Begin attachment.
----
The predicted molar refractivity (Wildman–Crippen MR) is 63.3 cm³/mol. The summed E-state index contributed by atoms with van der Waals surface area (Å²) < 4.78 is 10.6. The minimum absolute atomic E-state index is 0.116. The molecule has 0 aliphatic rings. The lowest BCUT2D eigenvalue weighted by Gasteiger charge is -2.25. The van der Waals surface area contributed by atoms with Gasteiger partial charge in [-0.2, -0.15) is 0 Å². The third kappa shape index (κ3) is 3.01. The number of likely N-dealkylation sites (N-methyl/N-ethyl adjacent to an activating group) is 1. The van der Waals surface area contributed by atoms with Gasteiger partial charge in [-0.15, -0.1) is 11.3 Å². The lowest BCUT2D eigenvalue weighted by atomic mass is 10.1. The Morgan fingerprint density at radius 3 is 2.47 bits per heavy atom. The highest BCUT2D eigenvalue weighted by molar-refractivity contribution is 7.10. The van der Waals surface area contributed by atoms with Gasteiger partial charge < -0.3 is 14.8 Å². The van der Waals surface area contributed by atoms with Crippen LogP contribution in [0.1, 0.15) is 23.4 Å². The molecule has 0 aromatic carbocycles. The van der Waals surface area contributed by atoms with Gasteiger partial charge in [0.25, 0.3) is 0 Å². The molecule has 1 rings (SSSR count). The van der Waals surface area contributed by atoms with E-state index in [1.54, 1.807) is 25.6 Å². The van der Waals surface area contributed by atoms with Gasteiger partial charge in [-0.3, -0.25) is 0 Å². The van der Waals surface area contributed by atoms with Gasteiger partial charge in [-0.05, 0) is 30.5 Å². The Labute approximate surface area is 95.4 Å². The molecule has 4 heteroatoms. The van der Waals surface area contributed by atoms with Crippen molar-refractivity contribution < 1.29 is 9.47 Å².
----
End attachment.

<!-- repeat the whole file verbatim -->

The predicted molar refractivity (Wildman–Crippen MR) is 63.3 cm³/mol. The summed E-state index contributed by atoms with van der Waals surface area (Å²) < 4.78 is 10.6. The minimum absolute atomic E-state index is 0.116. The molecule has 0 aliphatic rings. The lowest BCUT2D eigenvalue weighted by Gasteiger charge is -2.25. The van der Waals surface area contributed by atoms with Gasteiger partial charge in [-0.2, -0.15) is 0 Å². The third kappa shape index (κ3) is 3.01. The number of likely N-dealkylation sites (N-methyl/N-ethyl adjacent to an activating group) is 1. The van der Waals surface area contributed by atoms with Gasteiger partial charge in [-0.15, -0.1) is 11.3 Å². The lowest BCUT2D eigenvalue weighted by atomic mass is 10.1. The Morgan fingerprint density at radius 3 is 2.47 bits per heavy atom. The highest BCUT2D eigenvalue weighted by molar-refractivity contribution is 7.10. The van der Waals surface area contributed by atoms with Gasteiger partial charge < -0.3 is 14.8 Å². The van der Waals surface area contributed by atoms with Crippen LogP contribution in [0.1, 0.15) is 23.4 Å². The molecule has 0 aromatic carbocycles. The van der Waals surface area contributed by atoms with Gasteiger partial charge in [0.25, 0.3) is 0 Å². The molecule has 1 rings (SSSR count). The van der Waals surface area contributed by atoms with E-state index in [1.54, 1.807) is 25.6 Å². The van der Waals surface area contributed by atoms with Gasteiger partial charge in [-0.3, -0.25) is 0 Å². The van der Waals surface area contributed by atoms with Gasteiger partial charge in [-0.05, 0) is 30.5 Å². The Labute approximate surface area is 95.4 Å². The molecule has 4 heteroatoms. The van der Waals surface area contributed by atoms with Crippen molar-refractivity contribution < 1.29 is 9.47 Å².